So, with these kinds of odds stacked against you, is it even worth attempting to have it all? Shouldn’t you just give up before you even get started? No!
Firstly, because I believe that gender equality in the workplace is worth fighting for. And you are in the vanguard. So, take a strategic, long-term view. Become an employee activist and choose a company whose culture lifts rather than deflates you. In the wise words of Dame Carolyn McCall, vote with your feet: “you can change lots of things as an individual, but you cannot change the culture of the organisation. If you feel it is not you – absolutely move.”
Leverage your power (whilst you are still young enough to dodge the child-bearing-age bias) by using your job interviews to challenge the corporate culture of your future employer:
What is their gender pay gap and which measures are in place to address it? Do they offer returners programmes? What is their policy on telecommuting and shared parental leave? Is success measured by outcome or hours spent at your desk? What kind of female mentoring and sponsorship systems are in place?
Secondly, perhaps the corporate juggernaut doesn’t actually float your boat and ‘having it all’ - to you - instead means creating your own business empire as a maverick solopreneur. Maybe you’d rather retrain as a reflexologist, import woven bags from Africa, create bespoke biscuits for every occasion, lead intrepid female globetrotters to far-flung destinations, unleash your inner artist, launch a wine-themed corporate events business, a Tibetan café or your very own village-green travelling circus? (This is a just small selection of the awesome businesses run by some of my entrepreneur friends). Or maybe you want to be a - dare I say it - stay-at-home mum?
Having it all can mean lots of things. It depends on you: what you are like as a person, your unique talents, skills and knowledge, as well as what brings you joy.
Ultimately, to create a life that is in alignment with your needs, you need to know yourself. Balance, happiness and fulfilment require radical self-honesty:
What do you want your legacy to be? How important is your career to your sense of self (does it define you or is it just something you do to pay the bills)? What do you consider the most valuable things in life? What does success look like to you? What kind of parent do you want to be? What are your life goals? And what is worth sacrificing in order to achieve these?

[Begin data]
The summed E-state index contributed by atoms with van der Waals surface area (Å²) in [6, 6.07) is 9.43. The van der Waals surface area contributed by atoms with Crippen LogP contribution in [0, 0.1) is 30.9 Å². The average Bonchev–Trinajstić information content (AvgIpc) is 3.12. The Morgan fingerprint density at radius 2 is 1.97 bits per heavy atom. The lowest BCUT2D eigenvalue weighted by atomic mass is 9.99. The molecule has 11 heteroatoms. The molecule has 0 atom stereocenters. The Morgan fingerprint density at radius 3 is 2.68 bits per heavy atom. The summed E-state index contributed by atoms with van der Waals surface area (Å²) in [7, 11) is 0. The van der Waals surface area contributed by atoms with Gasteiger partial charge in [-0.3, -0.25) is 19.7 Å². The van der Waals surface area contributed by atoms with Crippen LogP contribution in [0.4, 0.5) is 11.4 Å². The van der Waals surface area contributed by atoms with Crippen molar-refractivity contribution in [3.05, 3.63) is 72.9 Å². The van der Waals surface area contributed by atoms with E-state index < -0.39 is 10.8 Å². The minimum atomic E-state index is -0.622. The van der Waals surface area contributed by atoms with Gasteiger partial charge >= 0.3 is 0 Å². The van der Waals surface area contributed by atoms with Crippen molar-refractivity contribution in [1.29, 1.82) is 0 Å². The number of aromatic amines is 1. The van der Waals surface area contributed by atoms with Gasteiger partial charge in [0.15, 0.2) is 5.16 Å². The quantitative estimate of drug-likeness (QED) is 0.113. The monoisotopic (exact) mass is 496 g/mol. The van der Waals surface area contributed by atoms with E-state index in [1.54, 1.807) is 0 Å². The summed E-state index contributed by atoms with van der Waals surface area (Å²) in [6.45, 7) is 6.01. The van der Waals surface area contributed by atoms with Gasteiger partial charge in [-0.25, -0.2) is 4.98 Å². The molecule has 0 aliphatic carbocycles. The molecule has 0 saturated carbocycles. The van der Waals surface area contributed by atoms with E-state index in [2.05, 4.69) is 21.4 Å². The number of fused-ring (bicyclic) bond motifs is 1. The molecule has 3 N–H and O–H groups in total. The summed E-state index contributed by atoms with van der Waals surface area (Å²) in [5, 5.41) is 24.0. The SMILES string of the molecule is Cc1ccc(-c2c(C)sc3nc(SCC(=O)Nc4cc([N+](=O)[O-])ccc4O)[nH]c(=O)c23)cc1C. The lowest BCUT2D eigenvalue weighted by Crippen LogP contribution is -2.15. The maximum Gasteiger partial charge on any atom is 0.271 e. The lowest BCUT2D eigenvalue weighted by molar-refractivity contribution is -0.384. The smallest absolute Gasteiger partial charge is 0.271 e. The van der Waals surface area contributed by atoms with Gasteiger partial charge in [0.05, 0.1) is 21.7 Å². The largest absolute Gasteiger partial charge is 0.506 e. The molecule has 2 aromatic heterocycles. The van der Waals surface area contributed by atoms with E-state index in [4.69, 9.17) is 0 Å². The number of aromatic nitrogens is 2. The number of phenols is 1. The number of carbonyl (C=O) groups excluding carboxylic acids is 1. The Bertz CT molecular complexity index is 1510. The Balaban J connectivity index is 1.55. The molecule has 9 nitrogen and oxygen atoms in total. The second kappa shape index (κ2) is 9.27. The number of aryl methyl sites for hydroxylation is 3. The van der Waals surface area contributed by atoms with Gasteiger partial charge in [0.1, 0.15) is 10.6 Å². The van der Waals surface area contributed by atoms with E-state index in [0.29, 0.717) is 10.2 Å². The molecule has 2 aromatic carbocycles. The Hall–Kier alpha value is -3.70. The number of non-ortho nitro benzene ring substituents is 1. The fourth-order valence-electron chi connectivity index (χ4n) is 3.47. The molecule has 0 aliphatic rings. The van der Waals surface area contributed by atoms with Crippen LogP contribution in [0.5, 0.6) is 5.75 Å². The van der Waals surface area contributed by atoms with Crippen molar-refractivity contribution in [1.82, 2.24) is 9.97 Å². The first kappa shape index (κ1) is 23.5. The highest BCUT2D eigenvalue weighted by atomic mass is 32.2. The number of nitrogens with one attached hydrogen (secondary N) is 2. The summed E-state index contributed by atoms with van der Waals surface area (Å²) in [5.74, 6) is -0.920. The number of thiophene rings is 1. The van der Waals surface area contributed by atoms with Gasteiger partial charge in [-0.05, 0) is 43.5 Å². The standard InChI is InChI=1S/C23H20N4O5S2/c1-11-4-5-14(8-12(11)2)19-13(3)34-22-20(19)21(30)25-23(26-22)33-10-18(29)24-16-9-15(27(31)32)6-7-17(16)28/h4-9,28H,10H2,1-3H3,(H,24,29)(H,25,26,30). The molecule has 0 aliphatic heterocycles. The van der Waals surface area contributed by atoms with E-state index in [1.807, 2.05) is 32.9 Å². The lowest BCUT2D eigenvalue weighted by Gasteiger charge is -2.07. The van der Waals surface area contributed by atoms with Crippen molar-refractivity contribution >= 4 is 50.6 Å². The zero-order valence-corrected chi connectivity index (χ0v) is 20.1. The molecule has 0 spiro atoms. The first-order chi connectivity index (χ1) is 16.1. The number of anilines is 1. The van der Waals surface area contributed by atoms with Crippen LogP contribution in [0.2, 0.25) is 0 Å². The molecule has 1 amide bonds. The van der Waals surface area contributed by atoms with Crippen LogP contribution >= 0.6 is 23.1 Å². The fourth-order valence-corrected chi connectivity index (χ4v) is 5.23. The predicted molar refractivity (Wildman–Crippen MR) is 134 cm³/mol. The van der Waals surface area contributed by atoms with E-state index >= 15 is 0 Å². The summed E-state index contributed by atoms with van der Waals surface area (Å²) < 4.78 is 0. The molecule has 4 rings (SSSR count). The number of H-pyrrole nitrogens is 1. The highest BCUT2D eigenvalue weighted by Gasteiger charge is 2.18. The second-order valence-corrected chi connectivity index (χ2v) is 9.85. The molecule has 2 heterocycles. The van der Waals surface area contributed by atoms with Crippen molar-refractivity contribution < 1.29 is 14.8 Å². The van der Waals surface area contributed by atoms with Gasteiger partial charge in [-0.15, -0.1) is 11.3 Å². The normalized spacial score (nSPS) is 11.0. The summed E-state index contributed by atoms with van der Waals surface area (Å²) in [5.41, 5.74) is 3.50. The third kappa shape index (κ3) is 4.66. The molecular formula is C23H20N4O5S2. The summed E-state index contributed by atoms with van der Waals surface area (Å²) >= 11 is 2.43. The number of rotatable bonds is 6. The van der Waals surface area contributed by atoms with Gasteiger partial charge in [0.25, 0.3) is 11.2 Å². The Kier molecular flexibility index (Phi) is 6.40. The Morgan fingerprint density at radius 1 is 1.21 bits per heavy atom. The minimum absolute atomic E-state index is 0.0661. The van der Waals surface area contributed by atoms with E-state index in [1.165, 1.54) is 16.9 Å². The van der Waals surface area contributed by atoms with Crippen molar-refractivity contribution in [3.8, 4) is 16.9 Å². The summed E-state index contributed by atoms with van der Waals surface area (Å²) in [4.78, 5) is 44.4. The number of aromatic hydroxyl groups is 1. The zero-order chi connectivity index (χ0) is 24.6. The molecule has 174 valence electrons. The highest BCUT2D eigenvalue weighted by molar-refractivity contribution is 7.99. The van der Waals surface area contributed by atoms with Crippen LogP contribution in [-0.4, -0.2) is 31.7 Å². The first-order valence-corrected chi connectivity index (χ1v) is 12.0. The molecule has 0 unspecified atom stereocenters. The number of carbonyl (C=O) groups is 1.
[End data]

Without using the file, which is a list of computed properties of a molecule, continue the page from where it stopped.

So maybe having it all means taking the corporate route, or maybe it looks more like social activism. The great thing is that your career trajectory need never be set in stone. Just because you were accepted into one of the most elite academic universities in the country, that doesn’t mean you have to ‘make the most’ of that formidable intellect by wearing that badge for life.
You could, for instance, just go with the flow: jump on and off the corporate hamster wheel to suit your emotional, financial and spiritual needs at the time, and enjoy a portfolio career to match your multi-passionate approach.
Whatever you do, know that, despite the depressing statistics, you’ve got this. And that you deserve it all, whatever ‘all’ means to you at the time.
Are you fulfilling your greatest potential, mama? Are you getting paid to do what you love whilst parenting in a calm and positive way? Are you feeling happy and fulfilled both at work and at home? Because you deserve to! Book a complimentary discovery session with me on skype (no strings attached) and we can explore taking concrete steps towards creating a life in which you feel motivated and in control once more!